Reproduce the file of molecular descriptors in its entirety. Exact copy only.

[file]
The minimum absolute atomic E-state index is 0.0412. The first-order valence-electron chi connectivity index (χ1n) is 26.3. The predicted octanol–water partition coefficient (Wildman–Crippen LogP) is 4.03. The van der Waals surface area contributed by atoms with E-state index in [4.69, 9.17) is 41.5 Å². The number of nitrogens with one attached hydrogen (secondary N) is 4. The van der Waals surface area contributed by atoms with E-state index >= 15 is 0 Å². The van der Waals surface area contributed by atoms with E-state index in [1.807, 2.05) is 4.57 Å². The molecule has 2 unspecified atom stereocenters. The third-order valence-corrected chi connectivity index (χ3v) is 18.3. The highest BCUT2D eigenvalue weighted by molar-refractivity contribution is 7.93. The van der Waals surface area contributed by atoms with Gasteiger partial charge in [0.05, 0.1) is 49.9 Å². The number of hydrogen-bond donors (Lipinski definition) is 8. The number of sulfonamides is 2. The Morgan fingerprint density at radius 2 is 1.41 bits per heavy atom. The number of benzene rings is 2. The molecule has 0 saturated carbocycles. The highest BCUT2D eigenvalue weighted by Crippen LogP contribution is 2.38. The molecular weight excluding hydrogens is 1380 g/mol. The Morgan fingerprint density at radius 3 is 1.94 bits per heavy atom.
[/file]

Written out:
The minimum absolute atomic E-state index is 0.0412. The first-order valence-electron chi connectivity index (χ1n) is 26.3. The predicted octanol–water partition coefficient (Wildman–Crippen LogP) is 4.03. The van der Waals surface area contributed by atoms with E-state index in [4.69, 9.17) is 41.5 Å². The number of nitrogens with one attached hydrogen (secondary N) is 4. The van der Waals surface area contributed by atoms with E-state index >= 15 is 0 Å². The van der Waals surface area contributed by atoms with E-state index in [1.807, 2.05) is 4.57 Å². The molecule has 2 unspecified atom stereocenters. The third-order valence-corrected chi connectivity index (χ3v) is 18.3. The highest BCUT2D eigenvalue weighted by molar-refractivity contribution is 7.93. The van der Waals surface area contributed by atoms with Gasteiger partial charge in [0.05, 0.1) is 49.9 Å². The number of hydrogen-bond donors (Lipinski definition) is 8. The number of sulfonamides is 2. The Morgan fingerprint density at radius 2 is 1.41 bits per heavy atom. The number of benzene rings is 2. The molecule has 0 saturated carbocycles. The highest BCUT2D eigenvalue weighted by Crippen LogP contribution is 2.38. The molecular weight excluding hydrogens is 1380 g/mol. The Morgan fingerprint density at radius 3 is 1.94 bits per heavy atom.